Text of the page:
This video will look at the IPv6 transition technology Teredo. Teredo allows IPv4 devices to access IPv6 devices on the internet. It is designed to provide IPv6 access to IPv4 devices until IPv6 the IPv4 device has access to an native IPv6 network.
What is Teredo
Teredo is named after a worm that was often found in wooden ships. The Teredo worm burrows through the wood creating a tunnel. The Teredo protocol creates an IPv4 tunnel over the internet. This allows an IPv4 device to access IPv6 networks. The advantage of Teredo over other transition technologies is that it works with Network Address Transition (NAT). Thus, it is possible for multiple IPv4 devices to share the same public IPv4 address and use it to access IPv6 networks.
Components of Teredo
Teredo consist of three components; these are the Teredo Client, Teredo Server and Teredo Relay. The administrator is required to configure the Teredo Client, which is the IPv4 device, with an address of a Teredo Server. The device will contact the Teredo Server. The Teredo Server will provide the device with the IP Address of a Teredo Relay. The device will then create a tunnel to the Teredo Relay. The Teredo Relay is connected to the IPv4 and IPv6 networks. The Teredo Relay will transfer traffic from one network to the other and thus provides the bridge between the networks.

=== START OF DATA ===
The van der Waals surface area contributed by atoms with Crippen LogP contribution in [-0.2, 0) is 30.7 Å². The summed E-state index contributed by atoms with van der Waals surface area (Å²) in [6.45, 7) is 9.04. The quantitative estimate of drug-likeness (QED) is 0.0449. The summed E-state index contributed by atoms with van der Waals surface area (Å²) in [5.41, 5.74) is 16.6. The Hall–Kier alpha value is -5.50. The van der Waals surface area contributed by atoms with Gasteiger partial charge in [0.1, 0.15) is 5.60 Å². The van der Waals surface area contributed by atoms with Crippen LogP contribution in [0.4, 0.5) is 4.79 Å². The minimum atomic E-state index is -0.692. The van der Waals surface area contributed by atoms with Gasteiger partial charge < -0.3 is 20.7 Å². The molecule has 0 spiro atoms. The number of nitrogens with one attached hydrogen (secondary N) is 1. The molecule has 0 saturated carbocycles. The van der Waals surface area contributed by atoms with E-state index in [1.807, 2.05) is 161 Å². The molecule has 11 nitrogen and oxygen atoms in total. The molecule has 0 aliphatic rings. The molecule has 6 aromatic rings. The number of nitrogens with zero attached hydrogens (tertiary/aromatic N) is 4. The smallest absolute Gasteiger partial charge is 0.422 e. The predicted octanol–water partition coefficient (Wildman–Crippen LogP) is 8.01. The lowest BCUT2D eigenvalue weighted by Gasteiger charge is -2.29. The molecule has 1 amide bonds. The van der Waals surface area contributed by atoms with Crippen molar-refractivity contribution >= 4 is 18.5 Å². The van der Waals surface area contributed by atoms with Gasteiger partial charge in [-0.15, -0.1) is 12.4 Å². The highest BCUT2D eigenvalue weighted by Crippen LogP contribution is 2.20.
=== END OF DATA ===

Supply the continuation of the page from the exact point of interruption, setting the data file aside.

Teredo addresses use a specific address that contains information that helps with the routing of the data over the network. Placing data inside the address is what allows Teredo to travel over NAT. All Teredo addresses start with “2001:0000”. Currently, any IPv6 address starting with 2000 to 2003 is in the registrable public address space. This means that Teredo addresses are routable on the IPv6 public network. The other four parts of the address are as follows:
Teredo IPv4 Server: The Teredo IPv4 Server is the address of the Teredo Server that bridges the IPv4 and IPv6 networks. This means, by looking at the IPv6 address, you can always tell which Teredo Server was used to cross the networks.
Flags: This is used to determine how the data will be routed. For example, a flag is set when the device is behind a NAT device. There is a set of random flags that are configured to make it harder for a malicious user to work out the IP Address of the device.
UDP Port: When the device uses NAT, the internal port number will change to an external port number as the traffic pass through the NAT device. The external port number if recorded in the Teredo address. This allows Teredo traffic coming back to the NAT device to know which port to use.
This allows Teredo traffic coming back to the NAT device to know which port to use.
Client Public IPv4: This will be the public IPv4 address that is being used. If the device has its own public IPv4 address it will be set to this. If a NAT device is being used, the external public IPv4 address of the NAT device will be used.
“Installing and Configuring Windows Server 2012 R2 Exam Ref 70-410” page 214
“Teredo Addresses” https://msdn.microsoft.com/en-us/library/windows/desktop/cc136764(v=vs.85).aspx
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